An Eggcellent Idea
Written by Ginger Martin on April 5, 2016
The planting season is about another month or two away, but I like to start plants early indoors. And instead of spending money on peat pots (which can be expensive), I use eggshells.
Eggshell planters are free (once you buy and use the eggs). They are full of calcium and other nutrients and are completely biodegradable, so they’re good for the soil. They allow you to save money on plants when you start everything yourself from seed. Plus, it makes a great project for kids. They’ll love watching the seedlings sprout and grow from those shells.
Throughout the year, I just crack my eggs open from the top and peel away as little shell as possible. Then I rinse them and save them in a plastic baggie along with a couple of the cardboard egg trays. But you can start right away with a dozen eggs. Crack open from the top and pour the eggs out into a bowl and use them later in a giant omelet. Make sure to rinse out your eggshells and maybe boil them for three minutes to kill any bacteria, then let them dry.
Next, use a tack to poke a small hole in the bottom of the shell for drainage. Then just grab some good potting soil and a spoon and fill halfway. Plant your seeds according to the directions on the package and spoon more dirt on top. Place your new eggshell planters inside the cardboard tray the eggs came in, give them each a little water, then set the tray on a towel in front of a nice sunny window. In just a couple of weeks you’ll start to see sprouts.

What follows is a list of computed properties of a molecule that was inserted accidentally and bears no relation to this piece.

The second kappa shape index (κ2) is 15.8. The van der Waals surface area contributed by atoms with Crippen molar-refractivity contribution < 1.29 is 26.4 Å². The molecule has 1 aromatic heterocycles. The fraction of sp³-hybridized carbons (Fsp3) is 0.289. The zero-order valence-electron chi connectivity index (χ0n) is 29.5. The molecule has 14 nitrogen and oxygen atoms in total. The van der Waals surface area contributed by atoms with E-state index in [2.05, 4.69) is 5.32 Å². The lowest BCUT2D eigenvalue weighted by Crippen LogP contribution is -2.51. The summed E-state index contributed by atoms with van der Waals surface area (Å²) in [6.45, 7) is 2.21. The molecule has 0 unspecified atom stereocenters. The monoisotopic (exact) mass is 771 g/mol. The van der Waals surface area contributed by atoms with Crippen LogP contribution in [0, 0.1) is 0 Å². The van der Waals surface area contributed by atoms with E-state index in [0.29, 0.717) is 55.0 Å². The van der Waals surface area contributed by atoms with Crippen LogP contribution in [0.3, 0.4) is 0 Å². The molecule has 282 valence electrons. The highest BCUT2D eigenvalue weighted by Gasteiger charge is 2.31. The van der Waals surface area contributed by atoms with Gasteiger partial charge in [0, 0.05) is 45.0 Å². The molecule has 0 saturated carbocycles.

By the time late May or early June arrives, your plants will be just the right size to put in the ground. Very gently crush the egg shell so the roots are exposed. No need to peel away the eggshell. Just plant the whole thing.
Saving money is good. A whole packet seeds will cost you $2.00 that could possibly yield 12 strong plants, whereas buying just ONE plant at the store might cost you $2.00. You’ll get a good return on investment in money . . . and happiness.